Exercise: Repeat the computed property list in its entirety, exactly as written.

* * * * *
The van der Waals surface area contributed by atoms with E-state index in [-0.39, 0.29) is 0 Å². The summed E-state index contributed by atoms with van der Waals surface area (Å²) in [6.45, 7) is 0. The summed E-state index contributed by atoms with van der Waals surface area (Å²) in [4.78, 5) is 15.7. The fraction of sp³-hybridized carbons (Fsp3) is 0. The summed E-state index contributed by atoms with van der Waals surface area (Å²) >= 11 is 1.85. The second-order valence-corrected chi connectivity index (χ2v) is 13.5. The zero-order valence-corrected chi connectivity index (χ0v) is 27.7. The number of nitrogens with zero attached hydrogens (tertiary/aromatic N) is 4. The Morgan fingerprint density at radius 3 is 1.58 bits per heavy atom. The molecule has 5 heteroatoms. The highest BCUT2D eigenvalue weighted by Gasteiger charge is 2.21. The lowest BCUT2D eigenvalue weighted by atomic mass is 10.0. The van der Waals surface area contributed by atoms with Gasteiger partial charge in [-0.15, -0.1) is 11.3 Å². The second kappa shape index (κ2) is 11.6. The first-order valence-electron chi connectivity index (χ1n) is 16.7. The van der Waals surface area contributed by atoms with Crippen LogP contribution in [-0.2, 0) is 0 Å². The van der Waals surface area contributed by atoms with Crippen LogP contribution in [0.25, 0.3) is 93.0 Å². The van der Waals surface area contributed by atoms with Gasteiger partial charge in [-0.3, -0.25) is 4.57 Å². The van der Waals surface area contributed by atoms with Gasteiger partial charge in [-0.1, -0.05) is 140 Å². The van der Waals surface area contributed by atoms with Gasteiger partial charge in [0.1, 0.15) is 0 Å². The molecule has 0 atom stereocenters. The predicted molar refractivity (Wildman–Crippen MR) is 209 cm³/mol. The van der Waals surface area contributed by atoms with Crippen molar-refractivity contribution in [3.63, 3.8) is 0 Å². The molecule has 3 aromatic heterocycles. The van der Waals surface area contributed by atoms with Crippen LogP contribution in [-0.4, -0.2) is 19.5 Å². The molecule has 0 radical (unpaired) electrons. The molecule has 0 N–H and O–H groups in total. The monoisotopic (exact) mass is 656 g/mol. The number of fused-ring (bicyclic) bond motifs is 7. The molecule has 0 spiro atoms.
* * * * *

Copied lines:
The van der Waals surface area contributed by atoms with E-state index in [-0.39, 0.29) is 0 Å². The summed E-state index contributed by atoms with van der Waals surface area (Å²) in [6.45, 7) is 0. The summed E-state index contributed by atoms with van der Waals surface area (Å²) in [4.78, 5) is 15.7. The fraction of sp³-hybridized carbons (Fsp3) is 0. The summed E-state index contributed by atoms with van der Waals surface area (Å²) >= 11 is 1.85. The second-order valence-corrected chi connectivity index (χ2v) is 13.5. The zero-order valence-corrected chi connectivity index (χ0v) is 27.7. The number of nitrogens with zero attached hydrogens (tertiary/aromatic N) is 4. The Morgan fingerprint density at radius 3 is 1.58 bits per heavy atom. The molecule has 5 heteroatoms. The highest BCUT2D eigenvalue weighted by Gasteiger charge is 2.21. The lowest BCUT2D eigenvalue weighted by atomic mass is 10.0. The van der Waals surface area contributed by atoms with Gasteiger partial charge in [-0.15, -0.1) is 11.3 Å². The second kappa shape index (κ2) is 11.6. The first-order valence-electron chi connectivity index (χ1n) is 16.7. The van der Waals surface area contributed by atoms with Crippen LogP contribution in [-0.2, 0) is 0 Å². The van der Waals surface area contributed by atoms with Crippen LogP contribution in [0.25, 0.3) is 93.0 Å². The van der Waals surface area contributed by atoms with Gasteiger partial charge in [-0.3, -0.25) is 4.57 Å². The van der Waals surface area contributed by atoms with Gasteiger partial charge in [-0.1, -0.05) is 140 Å². The van der Waals surface area contributed by atoms with Gasteiger partial charge in [0.1, 0.15) is 0 Å². The molecule has 0 atom stereocenters. The predicted molar refractivity (Wildman–Crippen MR) is 209 cm³/mol. The van der Waals surface area contributed by atoms with Crippen molar-refractivity contribution in [3.63, 3.8) is 0 Å². The molecule has 3 aromatic heterocycles. The van der Waals surface area contributed by atoms with Crippen LogP contribution in [-0.4, -0.2) is 19.5 Å². The molecule has 0 radical (unpaired) electrons. The molecule has 0 N–H and O–H groups in total. The monoisotopic (exact) mass is 656 g/mol. The number of fused-ring (bicyclic) bond motifs is 7. The molecule has 0 spiro atoms.